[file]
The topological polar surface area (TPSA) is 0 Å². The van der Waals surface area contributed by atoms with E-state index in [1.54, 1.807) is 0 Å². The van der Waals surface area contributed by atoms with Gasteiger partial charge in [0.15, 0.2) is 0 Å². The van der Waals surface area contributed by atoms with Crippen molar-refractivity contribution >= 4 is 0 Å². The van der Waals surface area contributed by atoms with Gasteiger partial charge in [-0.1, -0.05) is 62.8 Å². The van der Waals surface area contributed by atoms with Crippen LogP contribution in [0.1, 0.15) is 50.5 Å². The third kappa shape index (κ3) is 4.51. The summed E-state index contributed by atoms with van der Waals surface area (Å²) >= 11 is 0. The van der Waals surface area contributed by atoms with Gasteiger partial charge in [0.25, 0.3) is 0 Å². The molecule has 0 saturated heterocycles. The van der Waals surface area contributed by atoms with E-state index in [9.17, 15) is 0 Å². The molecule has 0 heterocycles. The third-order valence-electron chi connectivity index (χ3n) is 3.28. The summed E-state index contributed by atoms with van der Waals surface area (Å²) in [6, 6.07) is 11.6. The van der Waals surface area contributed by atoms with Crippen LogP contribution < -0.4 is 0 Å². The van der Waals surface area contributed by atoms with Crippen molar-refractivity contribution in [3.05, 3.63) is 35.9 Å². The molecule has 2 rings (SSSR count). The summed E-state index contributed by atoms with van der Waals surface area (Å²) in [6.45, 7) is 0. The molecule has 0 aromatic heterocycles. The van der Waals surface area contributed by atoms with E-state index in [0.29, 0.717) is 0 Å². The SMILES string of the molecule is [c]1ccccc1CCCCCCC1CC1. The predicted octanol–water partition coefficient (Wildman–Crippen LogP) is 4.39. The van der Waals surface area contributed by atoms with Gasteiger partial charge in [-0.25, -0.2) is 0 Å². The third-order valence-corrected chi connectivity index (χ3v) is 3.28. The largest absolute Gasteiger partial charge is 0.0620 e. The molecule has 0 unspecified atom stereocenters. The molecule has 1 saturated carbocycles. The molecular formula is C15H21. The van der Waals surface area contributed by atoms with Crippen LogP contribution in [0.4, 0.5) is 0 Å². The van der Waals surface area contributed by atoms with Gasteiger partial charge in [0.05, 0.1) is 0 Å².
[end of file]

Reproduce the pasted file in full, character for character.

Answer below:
The topological polar surface area (TPSA) is 0 Å². The van der Waals surface area contributed by atoms with E-state index in [1.54, 1.807) is 0 Å². The van der Waals surface area contributed by atoms with Gasteiger partial charge in [0.15, 0.2) is 0 Å². The van der Waals surface area contributed by atoms with Crippen molar-refractivity contribution >= 4 is 0 Å². The van der Waals surface area contributed by atoms with Gasteiger partial charge in [-0.1, -0.05) is 62.8 Å². The van der Waals surface area contributed by atoms with Crippen LogP contribution in [0.1, 0.15) is 50.5 Å². The third kappa shape index (κ3) is 4.51. The summed E-state index contributed by atoms with van der Waals surface area (Å²) >= 11 is 0. The van der Waals surface area contributed by atoms with Gasteiger partial charge in [0.25, 0.3) is 0 Å². The molecule has 0 saturated heterocycles. The van der Waals surface area contributed by atoms with E-state index in [9.17, 15) is 0 Å². The molecule has 0 heterocycles. The third-order valence-electron chi connectivity index (χ3n) is 3.28. The summed E-state index contributed by atoms with van der Waals surface area (Å²) in [6, 6.07) is 11.6. The van der Waals surface area contributed by atoms with Crippen LogP contribution < -0.4 is 0 Å². The van der Waals surface area contributed by atoms with Crippen molar-refractivity contribution in [3.05, 3.63) is 35.9 Å². The molecule has 2 rings (SSSR count). The summed E-state index contributed by atoms with van der Waals surface area (Å²) in [6.45, 7) is 0. The molecule has 0 aromatic heterocycles. The van der Waals surface area contributed by atoms with E-state index in [0.29, 0.717) is 0 Å². The SMILES string of the molecule is [c]1ccccc1CCCCCCC1CC1. The predicted octanol–water partition coefficient (Wildman–Crippen LogP) is 4.39. The van der Waals surface area contributed by atoms with Gasteiger partial charge in [-0.25, -0.2) is 0 Å². The third-order valence-corrected chi connectivity index (χ3v) is 3.28. The largest absolute Gasteiger partial charge is 0.0620 e. The molecule has 0 unspecified atom stereocenters. The molecule has 1 saturated carbocycles. The molecular formula is C15H21. The van der Waals surface area contributed by atoms with Crippen LogP contribution in [0.4, 0.5) is 0 Å². The van der Waals surface area contributed by atoms with Gasteiger partial charge in [0.05, 0.1) is 0 Å².